Companies withdraw application for LNG trucking through Savannah

Good news on this hot Friday afternoon.

LNG is liquefied natural gas, which is created by submitting natural gas to temperatures close to absolute zero. Plans to reactivate a loading facility at Elba Island (those big tanks hold LNG brought in on ships) and send trucks filled with LNG through Savannah have been withdrawn.

As of this writing, I don’t know why the El Paso Corp. and its subsidiary Southern LNG have withdrawn the application, but I’m awfully glad that they have.

Here’s the entire press release sent about an hour ago from the office of public information, headed by Bret Bell. It includes the full text of a statement by Mayor Jackson, who credits a handful of citizens for their activism in opposing the proposal:

For Immediate Release
Date: March 30, 2012

LNG trucking application withdrawn

The El Paso Corp. and its subsidiary, Southern LNG, announced today that it is withdrawing its application before the Federal Energy Regulatory Commission to re-activate a loading dock facility on Elba Island. This action halts the company’s plan to drive dozens of LNG-filled trucks daily through the heart of Savannah.

Below is a statement Mayor Edna Jackson read at a news conference today.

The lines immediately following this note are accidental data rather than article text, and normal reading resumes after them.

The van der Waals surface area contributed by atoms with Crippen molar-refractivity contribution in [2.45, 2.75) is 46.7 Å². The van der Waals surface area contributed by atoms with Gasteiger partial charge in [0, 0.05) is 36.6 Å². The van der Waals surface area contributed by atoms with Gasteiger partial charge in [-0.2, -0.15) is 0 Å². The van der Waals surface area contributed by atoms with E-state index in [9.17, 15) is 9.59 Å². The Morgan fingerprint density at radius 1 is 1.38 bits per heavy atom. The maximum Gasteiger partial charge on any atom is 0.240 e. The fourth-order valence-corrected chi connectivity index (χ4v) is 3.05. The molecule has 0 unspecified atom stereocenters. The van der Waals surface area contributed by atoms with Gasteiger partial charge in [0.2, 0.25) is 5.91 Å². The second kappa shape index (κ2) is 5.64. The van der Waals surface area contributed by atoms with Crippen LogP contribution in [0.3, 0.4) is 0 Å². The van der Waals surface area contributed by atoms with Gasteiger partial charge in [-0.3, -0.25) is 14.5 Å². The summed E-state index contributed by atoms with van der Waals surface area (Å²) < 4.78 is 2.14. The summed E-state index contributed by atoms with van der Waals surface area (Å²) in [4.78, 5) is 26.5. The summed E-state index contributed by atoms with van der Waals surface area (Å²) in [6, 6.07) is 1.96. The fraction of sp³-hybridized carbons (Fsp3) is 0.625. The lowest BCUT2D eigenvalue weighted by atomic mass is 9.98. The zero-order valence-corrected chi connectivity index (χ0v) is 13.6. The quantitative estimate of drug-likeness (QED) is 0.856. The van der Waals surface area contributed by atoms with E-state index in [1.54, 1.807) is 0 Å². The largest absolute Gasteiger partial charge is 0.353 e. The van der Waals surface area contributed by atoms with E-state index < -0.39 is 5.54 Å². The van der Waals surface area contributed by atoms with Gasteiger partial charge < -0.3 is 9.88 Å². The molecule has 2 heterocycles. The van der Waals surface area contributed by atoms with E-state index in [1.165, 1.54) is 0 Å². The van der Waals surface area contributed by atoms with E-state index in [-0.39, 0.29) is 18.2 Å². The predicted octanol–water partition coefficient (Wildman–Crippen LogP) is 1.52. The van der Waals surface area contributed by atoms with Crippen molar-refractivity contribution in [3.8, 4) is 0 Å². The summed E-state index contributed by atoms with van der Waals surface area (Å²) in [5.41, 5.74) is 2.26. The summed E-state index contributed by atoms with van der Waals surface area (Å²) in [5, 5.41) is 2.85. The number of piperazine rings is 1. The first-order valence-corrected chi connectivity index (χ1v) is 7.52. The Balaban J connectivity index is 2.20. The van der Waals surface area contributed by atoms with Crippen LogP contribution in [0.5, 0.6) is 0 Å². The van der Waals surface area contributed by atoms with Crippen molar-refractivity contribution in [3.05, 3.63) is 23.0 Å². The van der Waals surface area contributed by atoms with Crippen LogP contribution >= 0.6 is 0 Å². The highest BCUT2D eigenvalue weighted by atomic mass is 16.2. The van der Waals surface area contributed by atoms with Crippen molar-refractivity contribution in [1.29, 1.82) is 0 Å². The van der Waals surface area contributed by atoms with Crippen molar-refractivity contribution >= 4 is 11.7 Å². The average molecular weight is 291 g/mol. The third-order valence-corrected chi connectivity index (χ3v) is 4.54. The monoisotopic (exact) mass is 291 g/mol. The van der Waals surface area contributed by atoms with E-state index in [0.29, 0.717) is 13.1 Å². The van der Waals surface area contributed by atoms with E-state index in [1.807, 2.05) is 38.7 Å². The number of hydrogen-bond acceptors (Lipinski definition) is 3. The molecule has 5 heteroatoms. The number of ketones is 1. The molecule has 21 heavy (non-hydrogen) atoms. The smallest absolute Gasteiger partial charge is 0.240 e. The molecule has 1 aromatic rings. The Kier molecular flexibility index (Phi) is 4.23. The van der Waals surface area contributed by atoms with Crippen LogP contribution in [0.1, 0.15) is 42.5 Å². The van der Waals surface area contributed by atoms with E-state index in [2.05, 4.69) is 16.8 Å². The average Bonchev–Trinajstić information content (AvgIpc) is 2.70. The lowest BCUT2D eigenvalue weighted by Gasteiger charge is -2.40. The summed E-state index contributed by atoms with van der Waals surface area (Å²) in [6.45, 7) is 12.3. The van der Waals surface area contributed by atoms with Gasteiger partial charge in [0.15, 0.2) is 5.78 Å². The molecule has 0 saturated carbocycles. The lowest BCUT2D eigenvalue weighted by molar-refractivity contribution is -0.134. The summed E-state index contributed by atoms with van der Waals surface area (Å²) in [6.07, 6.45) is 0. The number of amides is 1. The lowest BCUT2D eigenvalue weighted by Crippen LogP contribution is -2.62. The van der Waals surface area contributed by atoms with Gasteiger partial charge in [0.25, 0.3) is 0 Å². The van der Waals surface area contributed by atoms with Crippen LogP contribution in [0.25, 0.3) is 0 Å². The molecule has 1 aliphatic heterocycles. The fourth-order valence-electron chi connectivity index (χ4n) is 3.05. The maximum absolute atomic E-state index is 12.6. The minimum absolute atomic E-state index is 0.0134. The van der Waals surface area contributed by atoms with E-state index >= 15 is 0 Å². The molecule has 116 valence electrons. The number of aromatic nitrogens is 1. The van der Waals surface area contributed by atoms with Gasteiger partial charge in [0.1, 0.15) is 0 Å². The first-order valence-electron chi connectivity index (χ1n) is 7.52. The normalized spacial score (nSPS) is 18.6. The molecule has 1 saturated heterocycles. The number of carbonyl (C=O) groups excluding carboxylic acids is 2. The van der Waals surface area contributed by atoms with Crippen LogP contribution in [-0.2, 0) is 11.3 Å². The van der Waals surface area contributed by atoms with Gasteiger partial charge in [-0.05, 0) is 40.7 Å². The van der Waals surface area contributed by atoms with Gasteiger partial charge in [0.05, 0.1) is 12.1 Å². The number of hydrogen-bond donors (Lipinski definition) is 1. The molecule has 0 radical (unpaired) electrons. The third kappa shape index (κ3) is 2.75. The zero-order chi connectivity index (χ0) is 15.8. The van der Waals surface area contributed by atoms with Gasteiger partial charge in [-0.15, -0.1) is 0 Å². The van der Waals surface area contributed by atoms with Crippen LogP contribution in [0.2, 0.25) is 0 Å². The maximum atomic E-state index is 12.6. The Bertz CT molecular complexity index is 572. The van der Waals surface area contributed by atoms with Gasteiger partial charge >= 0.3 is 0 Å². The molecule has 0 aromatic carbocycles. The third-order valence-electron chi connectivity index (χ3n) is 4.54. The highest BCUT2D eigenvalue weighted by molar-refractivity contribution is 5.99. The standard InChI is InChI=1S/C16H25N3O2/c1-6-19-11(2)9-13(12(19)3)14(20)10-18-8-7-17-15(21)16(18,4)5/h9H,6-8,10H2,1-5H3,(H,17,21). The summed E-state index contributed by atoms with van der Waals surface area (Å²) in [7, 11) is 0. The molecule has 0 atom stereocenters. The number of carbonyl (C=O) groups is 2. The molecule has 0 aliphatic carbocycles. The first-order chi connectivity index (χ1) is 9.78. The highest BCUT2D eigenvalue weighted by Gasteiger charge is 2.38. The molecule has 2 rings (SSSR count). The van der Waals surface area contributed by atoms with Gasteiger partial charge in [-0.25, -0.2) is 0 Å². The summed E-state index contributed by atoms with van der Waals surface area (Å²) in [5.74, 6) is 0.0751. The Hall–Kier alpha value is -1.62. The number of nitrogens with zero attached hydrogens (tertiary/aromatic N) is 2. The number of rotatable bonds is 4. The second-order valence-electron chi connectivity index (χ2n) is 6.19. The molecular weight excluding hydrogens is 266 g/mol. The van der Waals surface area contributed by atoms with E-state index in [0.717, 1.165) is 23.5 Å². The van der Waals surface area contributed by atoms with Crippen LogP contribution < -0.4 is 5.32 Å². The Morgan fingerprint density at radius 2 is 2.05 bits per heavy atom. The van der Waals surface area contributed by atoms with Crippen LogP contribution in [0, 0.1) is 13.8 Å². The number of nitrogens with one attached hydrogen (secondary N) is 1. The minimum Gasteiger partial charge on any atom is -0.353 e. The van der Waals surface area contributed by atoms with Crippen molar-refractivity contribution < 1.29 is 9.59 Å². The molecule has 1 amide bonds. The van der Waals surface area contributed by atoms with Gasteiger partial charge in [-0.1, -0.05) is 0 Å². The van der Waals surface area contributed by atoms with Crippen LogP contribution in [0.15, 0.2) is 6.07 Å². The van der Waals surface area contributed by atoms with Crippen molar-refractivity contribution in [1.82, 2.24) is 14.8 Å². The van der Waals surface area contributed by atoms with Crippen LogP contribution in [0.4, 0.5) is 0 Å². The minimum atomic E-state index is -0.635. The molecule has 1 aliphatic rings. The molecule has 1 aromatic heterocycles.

We are here today to publicly thank the El Paso Corporation for withdrawing its application before the federal government to re-activate a loading dock facility on Elba Island. This move halts the company’s plan to drive dozens of trucks loaded with liquefied natural gas through the heart of Savannah.

In my years of public service, I have learned that there are almost always two sides to every story. The best that anyone can do is listen to each side, attempt to find common ground, and take positions that are in the best interest of the greatest number of people.

El Paso runs a successful company near Savannah, providing local jobs and an important energy resource for this entire country. But this proposed trucking operation posed too great a risk for the citizens of Savannah.

Mayor Otis Johnson and other members of the previous City Council saw this danger, and worked with City Manager Rochelle Small-Toney and her staff, including Fire Chief Charles Middleton and consultant Ben Johnson, to work long hours on this issue.

The City of Savannah took an in-depth, critical look at this proposal to protect our residents. And many civic-minded residents stepped forward to join us.

They are people like Kent Harrington and Pam Miller of the Citizens for a Safe and Secure Savannah. They are people like Clete Bergen, of the Citizens for Clean Air and Water; Steve Willis of the Sierra Club; and Patricia Jenkins and Daisy Harrison of the Pine Gardens neighborhood. To these citizens, we say thank you for your service to Savannah.

While this process has been long and difficult for all sides involved, we are extremely pleased that in the end the right decision was made for all of Savannah. I think all sides have learned a lot through this process, and we move forward with a better understanding of each other as a result.

Elba Island has long been a good corporate neighbor to Savannah. We look forward to a growing, positive relationship lasting well into the future. Thank you.